Ron Paul is popular on the internet
Three years ago, when the Red Sox were winning and John Kerry was losing, YouTube hadn’t even been invented. Now it’s used as a medium for presidential debates. MySpace, too, was a baby back then (it had just turned one), and on the slim chance he was a member, it’s a safe bet that Ron Paul had a good deal fewer than 88,476 friends.
In the fall of 2005, I interviewed Boston city councilor John Tobin about his embrace of the then-nascent medium of video blogging. “People are tired of canned speeches,” he said, referring me to his tricked-out Web site, where one could watch clips of him out on the streets of JP and West Roxbury, addressing the concerns of his constituents. “To talk to the camera, unscripted, is a pretty unique way to get your point across.”
He also offered a bold prediction. By the 2008 presidential election, every candidate would be video blogging. “It’s going to be mandatory [for candidates]. People are going to have to do it. Voters won’t accept that they don’t have it.”
Well, here we are. And Tobin’s prophecy was pretty spot-on. John Edwards is a committed video blogger, with nearly 250 clips cross-posted on blog.johnedwards.com and YouTube. Millions watched online this summer as the Clintons virally spoofed the final scene of The Sopranos. (Verdict: Bill’s a good actor; Hill, not so much.)
Above and beyond multimedia, every major candidate (to varying degrees) has availed his or herself of all the Web has to offer — YouTube, MySpace, Facebook, Frappr, Flickzor, del.icio.us, Digg, Technorati, reddit, Newsvine — to amplify his or her message. Web applications that were unheard of at the time of the last election cycle are suddenly de rigueur.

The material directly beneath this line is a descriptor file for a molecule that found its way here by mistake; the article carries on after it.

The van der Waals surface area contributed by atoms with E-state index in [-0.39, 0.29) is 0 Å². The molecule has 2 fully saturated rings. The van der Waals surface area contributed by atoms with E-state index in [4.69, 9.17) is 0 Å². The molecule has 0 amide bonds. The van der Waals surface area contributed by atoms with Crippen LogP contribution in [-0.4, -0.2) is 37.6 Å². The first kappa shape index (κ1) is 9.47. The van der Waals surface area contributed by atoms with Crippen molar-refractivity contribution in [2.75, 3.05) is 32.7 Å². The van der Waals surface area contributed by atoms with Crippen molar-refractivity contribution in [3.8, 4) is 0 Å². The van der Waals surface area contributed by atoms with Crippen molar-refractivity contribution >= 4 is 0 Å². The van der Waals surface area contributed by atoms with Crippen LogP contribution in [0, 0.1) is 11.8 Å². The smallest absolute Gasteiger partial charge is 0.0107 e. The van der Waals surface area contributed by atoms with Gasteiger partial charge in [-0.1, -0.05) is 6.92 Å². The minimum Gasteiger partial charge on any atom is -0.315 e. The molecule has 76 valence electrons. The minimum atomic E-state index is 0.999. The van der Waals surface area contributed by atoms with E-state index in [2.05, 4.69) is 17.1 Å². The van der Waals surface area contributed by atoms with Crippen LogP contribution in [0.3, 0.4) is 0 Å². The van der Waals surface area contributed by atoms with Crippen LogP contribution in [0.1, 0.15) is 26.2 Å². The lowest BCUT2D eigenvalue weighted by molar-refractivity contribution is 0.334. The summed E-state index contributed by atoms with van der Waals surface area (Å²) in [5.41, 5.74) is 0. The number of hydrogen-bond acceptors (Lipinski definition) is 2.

In 2008, a candidate’s Web site needs to have more than the address of where to send a check, a sporadically updated blog, and a few photos of glad-handing and baby-smooching. Nearly 50 percent of Americans say they seek out more information on the Web in 2008 than they did in the ‘04 cycle. It’s time to judge the candidates not just on their policy and their campaigning skills, but on how they’re using the near-limitless power of the Internet to connect with a tech-savvy electorate.
WEB SITE mittromney.com
LOOK FOR Lots and lots of shiny white teeth
LAUGH AT MittMarket, an alliance with auctionpal.com that lets you sell your old household junk and give proceeds to the Mittster
Mitt Romney may hate Massachusetts, but he loves Facebook. He was the first Republican candidate to launch a profile there. He’s got a substantial presence on MySpace, as well — visiting his MySpace site allows one to check out the pages of his five freshly scrubbed sons. (Craig, somewhat surprisingly, is an indie-rock fan. More amusing, Ben’s comment section was, until recently, riddled with ring-tone and penis-enlargement spam.) For the Romneys, the Web is a family affair. Along with the treasure trove of interviews, debate performances, and stump speeches on mittromney.com, you’re treated to candid moments with the whole brood when you channel surf the ad spots on MittTV. And at annromney.com, you can get “an insider’s perspective” of life on the campaign trail from Romney’s high-school-girlfriend-turned-wife. There’s also, of course, the Five Brothers blog. Why anyone particularly cares what Romney’s sons have to say is a mystery, but one must commend their blogging fervor. So eager are they to post and post again, I imagine, that they’re too busy to enlist in the war that they, and their dad, support.